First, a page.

When I sent a picture of my pounded cheese to my friend Brett Berghauer, a Wisconsin native, he wrote back: “Port wine cheese spread!”

“No,” I replied, “pounded cheese.”

“What’s pounded cheese?”

As I would later learn, contemporary recipes for pounded cheese are called “cheese spread.” The Joy of Cooking, for example, has a very similar recipe under the heading “CHEESE SPREADS FOR TOASTED SANDWICHES OR CHEESE DREAMS.” (Note to self: Look up “cheese dreams.”) But in place of the mortar and pestle, aka the pounding, Irma S. Rombauer calls for stirring “to a smooth paste” or blending “in the electric blender.” More than anything, then, the dish’s title seems to refer to the appliance one uses to combine the cheese and butter. Over the years, as the method for making this foodstuff (formerly known as “pounded cheese”) has changed, thus has its nomenclature.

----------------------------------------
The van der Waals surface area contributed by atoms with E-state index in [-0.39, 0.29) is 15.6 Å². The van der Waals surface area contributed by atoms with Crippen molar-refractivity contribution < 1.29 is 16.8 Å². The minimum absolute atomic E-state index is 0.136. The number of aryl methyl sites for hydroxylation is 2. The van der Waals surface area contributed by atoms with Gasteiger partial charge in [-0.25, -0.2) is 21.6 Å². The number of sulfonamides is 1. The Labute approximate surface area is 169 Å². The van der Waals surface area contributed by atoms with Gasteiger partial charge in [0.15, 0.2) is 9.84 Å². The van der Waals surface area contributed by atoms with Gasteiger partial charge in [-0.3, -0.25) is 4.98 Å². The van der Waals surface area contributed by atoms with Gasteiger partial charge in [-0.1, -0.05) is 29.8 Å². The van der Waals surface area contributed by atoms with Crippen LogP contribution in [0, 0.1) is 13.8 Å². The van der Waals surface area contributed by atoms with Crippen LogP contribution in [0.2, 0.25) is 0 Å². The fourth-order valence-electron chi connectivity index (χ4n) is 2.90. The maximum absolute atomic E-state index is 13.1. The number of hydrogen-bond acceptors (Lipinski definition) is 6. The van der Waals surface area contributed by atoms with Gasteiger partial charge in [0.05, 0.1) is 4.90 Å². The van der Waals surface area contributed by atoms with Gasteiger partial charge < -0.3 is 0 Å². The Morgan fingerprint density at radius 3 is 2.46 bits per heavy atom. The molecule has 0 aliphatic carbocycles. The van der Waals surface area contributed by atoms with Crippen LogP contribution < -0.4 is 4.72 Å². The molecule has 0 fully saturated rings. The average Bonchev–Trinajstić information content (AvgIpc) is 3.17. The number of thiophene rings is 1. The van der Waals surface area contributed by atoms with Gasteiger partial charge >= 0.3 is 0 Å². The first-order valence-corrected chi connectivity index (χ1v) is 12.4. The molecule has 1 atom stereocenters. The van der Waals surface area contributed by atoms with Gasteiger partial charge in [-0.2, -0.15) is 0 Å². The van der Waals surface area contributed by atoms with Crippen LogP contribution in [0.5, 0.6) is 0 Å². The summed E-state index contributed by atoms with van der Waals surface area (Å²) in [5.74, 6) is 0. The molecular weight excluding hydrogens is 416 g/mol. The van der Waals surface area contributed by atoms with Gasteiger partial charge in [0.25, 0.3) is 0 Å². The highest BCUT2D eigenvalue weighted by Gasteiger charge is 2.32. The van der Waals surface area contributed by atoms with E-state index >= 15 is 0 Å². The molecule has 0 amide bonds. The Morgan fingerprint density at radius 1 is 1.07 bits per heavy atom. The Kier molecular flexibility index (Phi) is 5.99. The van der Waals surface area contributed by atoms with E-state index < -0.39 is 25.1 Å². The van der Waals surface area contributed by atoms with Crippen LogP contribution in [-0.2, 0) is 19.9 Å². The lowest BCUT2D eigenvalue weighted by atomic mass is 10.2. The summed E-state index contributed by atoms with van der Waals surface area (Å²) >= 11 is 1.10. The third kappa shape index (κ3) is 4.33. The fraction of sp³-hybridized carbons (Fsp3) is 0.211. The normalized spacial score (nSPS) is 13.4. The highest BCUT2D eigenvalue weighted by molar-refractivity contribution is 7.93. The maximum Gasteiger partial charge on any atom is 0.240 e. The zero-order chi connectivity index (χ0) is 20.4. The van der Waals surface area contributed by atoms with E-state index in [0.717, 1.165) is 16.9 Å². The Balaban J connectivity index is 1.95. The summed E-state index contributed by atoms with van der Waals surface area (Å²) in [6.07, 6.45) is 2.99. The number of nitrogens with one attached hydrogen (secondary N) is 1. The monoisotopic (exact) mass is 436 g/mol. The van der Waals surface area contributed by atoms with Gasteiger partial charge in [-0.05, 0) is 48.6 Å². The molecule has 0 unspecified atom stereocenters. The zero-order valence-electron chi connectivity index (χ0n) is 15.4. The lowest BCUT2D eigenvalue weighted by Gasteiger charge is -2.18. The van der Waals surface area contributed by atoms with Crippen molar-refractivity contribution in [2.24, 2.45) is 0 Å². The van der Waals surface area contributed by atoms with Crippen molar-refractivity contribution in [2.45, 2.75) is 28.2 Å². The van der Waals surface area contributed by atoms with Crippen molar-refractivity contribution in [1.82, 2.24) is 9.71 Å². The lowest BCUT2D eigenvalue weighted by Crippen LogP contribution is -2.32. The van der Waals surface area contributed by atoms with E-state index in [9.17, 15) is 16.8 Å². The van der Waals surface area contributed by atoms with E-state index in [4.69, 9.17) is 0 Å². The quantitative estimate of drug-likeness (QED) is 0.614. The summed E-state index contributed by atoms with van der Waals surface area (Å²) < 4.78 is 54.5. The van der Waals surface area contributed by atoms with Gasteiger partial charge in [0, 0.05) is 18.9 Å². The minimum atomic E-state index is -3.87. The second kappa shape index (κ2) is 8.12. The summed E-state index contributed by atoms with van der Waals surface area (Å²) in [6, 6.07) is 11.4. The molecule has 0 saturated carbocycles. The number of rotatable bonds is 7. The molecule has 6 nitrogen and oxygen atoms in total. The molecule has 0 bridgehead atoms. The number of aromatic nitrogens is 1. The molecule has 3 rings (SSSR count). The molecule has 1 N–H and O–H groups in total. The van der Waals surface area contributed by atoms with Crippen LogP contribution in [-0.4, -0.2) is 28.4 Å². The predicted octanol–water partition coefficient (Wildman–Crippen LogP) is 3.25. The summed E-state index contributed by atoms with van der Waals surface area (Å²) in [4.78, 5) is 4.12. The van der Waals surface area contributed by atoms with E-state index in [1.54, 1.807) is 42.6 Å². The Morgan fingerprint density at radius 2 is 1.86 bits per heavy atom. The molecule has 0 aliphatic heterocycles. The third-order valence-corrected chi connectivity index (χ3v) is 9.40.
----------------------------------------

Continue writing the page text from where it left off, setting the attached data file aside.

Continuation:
Beyond the blender, one thing that hasn’t changed is the list of ingredients. Rombauer’s recipe is more or less the same as Kitchiner’s and Meyer’s, and even Thielen’s: It, too, calls for cheese (but soft and shredded), cayenne (this seems to be notable across all the recipes), mustard (“prepared,” meaning not powdered), and cream or soft butter.

Wine-cheese spreads are abundant in Wisconsin and throughout the Midwest, but Merkts is by far the most widespread in the category. For many Midwesterners, Merkts port wine cheese spread is an iconic childhood staple. Meijer

Check Price

As Berghauer and I chatted more about Midwestern cheese spreads, he recalled a certain store-bought product that has, unequivocally, a grand-ambassadorial cult following in the Midwest: Merkts Port Wine Cheese Spread. “Merkts was something older people always brought to picnics, potlucks, everything,” he told me. Later, my field research (via surveys of my Twitter and Instagram followers) would corroborate this very sentiment:

  • “I think it’s a Midwest thing. It was a special treat when grownups came over.”
  • “It’s at every party I went to with my parents, as a kid in the Midwest.”